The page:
Everyone’s favorite gruesome murder mystery series is back on Shudder with the 5th seasons of the cult favorite Slasher! Aptly titled “Ripper” this latest installment of the anthology series takes us back in time to the late 19th/early 20th Century in Toronto. Inspired heavily by Jack the Ripper and Victorian London, the series is off to a strong start, even if not everything quite holds up just yet…
Opening on the streets of what you might assume are Victorian London, the character’s North American accents give away that we are across the pond in Toronto. Following the brutal murder of an upper class “gentleman” (who was also a serial abuser of sex workers), the whole town is in a frenzy. Including his widow who refuses to believe what had done, a police detective not being taken seriously, a newspaper editor threatened for wanting to expose the truth, a trio of sisters with some intense rivalry, and several others.
These first two episodes do a great job of introducing its ensemble cast of characters, each with their own stakes, agendas, and potential motivations for being the “Widow Killer” as the press has dubbed them. According to a note left in the first victim’s body, all of this ties back to a murder that occurred 12 years ago that likely sent the wrong person to the gallows.
All the while, the chief of police seems to know more than he lets on, and the women on skid row are taking a stand against the organized crime boss who wields power over them. With the Widow striking three times over these two episodes, we can assume that means a new murder every episode and a new suspect crossed off the list!
As far as Murder Mysteries go, Slasher: Ripper is off to a pretty strong start. It jumps between several characters, both introducing us to who they are and their role to play in all this. Thus far, the most interesting are definitely the police detective determined to get to the bottom of the case and a magician/clairvoyant who’s much more talented than his stage act would suggest.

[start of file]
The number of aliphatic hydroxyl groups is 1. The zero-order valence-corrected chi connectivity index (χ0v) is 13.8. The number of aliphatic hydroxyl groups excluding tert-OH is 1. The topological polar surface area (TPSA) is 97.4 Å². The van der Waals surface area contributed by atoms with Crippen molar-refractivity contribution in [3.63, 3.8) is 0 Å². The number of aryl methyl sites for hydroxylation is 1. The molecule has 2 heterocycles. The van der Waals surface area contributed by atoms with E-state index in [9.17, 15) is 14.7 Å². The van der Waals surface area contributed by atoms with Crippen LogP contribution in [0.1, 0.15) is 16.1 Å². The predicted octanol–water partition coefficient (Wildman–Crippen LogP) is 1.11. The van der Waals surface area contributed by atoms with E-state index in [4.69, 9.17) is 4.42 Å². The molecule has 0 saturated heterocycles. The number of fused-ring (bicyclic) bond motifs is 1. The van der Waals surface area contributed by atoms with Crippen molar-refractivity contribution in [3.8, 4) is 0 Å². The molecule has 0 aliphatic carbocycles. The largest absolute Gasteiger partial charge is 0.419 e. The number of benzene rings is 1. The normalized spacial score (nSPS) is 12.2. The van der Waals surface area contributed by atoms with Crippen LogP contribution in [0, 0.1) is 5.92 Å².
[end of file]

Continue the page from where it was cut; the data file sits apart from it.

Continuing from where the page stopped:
The former is ridiculed by his superiors for wanting to use forensics (which was still in its infancy at the time) to solve the murders, and the latter getting more than he bargained for in a seance. The introduction of possession definitely made for one of the episode’s creepiest and most memorable scenes. But at this point it’s too early to tell whether the inclusion of supernatural elements will mesh with or clash with the gritty slasher nature.
And while it is definitely done in the style of a murder mystery, it definitely lives up to its title with how gruesomely creative and bloody these kills are. We get our share of gory stabbings and slashings, but the real highlight is a character being killed by a printing press that literally crushes their limbs spraying blood everywhere. This series may not have the biggest budget, but it absolutely knows what disturbed horror fans want and delivers on it!
All that said, the series is still unfortunately limited by its budget. To be fair, it’s always difficult to do period pieces on a limited budget. This is why indie projects set far in the past will often be set in rural or limited locations.
Slasher: Ripper is an ensemble series about the citizens of a city, and it’s hard to show off where every street looks the same. Granted, it’s unfair to criticize a movie or show for its budget, but it is a practical limitation that’s more noticeable when you’re doing a period piece set in a large city.
It’s also not really big on historical accuracy, and in strange ways. Half the characters speak like you’d expect characters in the 1890’s to sound with a slightly elevated vocabulary, not really using slang. And the other half speak like modern day, using phrases and expressions that definitely weren’t around back then.
Either creative choice is fine, it’s just weird that they’re not consistent. One character even uses the term “sex worker”, and while that’s the term used today, it wasn’t coined until the 1970’s and definitely wouldn’t have been used over a century ago. It also completely ignores Canada’s history of racial segregation.
Likely, this was done in the interest of diverse casting, and that’s not a bad thing at all. But to not reference the unfortunate history runs the risk of forgetting it happened, or inadvertently perpetuating a narrative that Canada didn’t have the same segregation as the U.S. While they were different in their approaches, it still happened.
Overall, Slasher: Ripper is off to a great start. Sure it has its flaws, but it’s overall goal isn’t historical accuracy, it’s to portray a violent, gory murder mystery, and in that regard, it’s very successful!
What do you think of the first two episodes of Slasher: Ripper? What do you hope to see next week? Let us know in the comments!
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